Analyses of irrigation water: Waters of six rivers and nine wells in California studied to establish their usefulness for irrigation
AuthorL. D. Doneen
Author AffiliationsL.D. Donnen is Lecturer in Irrigation and Associate Agronomist, University of California College of Agriculture, Davis.
Hilgardia 4(11):6-14. DOI:10.3733/ca.v004n11p6. November 1950.
This is the second of two articles on the quality of water and plant tolerance to salts. The previous article, in the October issue of California Agriculture, explained the classification of irrigation waters in three groups:
Class I. Excellent to Good—Safe and suitable for most plants under any condition of soil and climate.
Class II. Good to Injurious—Possibly harmful for certain crops under certain conditions of soil OT climate.
Class III. Injurious to Unsatisfactory—Probably harmful to most crops and unsatisfactory for all but the most tolerant.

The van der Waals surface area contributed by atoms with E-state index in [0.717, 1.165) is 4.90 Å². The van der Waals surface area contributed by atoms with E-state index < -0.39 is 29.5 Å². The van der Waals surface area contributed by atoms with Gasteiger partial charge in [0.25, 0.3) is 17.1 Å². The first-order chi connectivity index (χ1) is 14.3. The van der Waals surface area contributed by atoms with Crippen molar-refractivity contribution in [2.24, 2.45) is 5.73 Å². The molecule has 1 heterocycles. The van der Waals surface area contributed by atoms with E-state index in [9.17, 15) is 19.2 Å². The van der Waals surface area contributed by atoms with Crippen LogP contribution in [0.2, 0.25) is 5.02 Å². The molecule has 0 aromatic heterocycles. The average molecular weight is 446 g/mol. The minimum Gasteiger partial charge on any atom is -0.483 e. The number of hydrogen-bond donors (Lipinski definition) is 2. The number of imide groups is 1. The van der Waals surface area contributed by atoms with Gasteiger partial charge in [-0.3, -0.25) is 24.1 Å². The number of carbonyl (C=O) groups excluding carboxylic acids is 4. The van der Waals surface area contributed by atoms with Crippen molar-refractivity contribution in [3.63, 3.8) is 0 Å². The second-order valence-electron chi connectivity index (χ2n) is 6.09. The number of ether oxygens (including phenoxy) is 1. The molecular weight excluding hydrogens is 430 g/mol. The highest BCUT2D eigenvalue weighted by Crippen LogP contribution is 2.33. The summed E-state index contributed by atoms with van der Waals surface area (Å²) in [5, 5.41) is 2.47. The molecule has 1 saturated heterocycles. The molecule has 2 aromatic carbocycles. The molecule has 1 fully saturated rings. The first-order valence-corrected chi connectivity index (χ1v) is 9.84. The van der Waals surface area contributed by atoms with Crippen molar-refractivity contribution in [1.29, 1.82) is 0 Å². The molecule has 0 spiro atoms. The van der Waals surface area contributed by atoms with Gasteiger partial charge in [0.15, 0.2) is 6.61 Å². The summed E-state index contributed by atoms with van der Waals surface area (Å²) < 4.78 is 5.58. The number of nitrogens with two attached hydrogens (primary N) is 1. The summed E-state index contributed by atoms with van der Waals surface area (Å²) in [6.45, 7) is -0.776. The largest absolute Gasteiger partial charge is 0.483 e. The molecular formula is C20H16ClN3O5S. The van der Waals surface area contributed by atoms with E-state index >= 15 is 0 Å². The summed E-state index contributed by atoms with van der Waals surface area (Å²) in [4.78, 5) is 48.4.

Also in this issue:Farm prices and production: Index numbers of prices received by farmers and of production indicate relative changes
Systemic insecticides: Control of plant feeding pests by poisoning plant juices studied
Olive flower-bud formation: Nutrients essential to tree during March and April when flower-buds are forming tests show
Smog in the south coastal area: Injury to herbaceous plants in the affected area found to be result of air pollution by gases and aerosols
Diagnoses of insect diseases: Microbial infections in insects diagnosed as part of the research in developing new ways of controlling crop pests
Orange fruit size: Five-year study of small fruit size covered 429 groves in six counties
Wind machines cost analysis: Cost records studied for effectiveness of machines in frost protection, operation and maintenance
Effects of various treatments on the carbon dioxide and oxygen in dormant potato tubers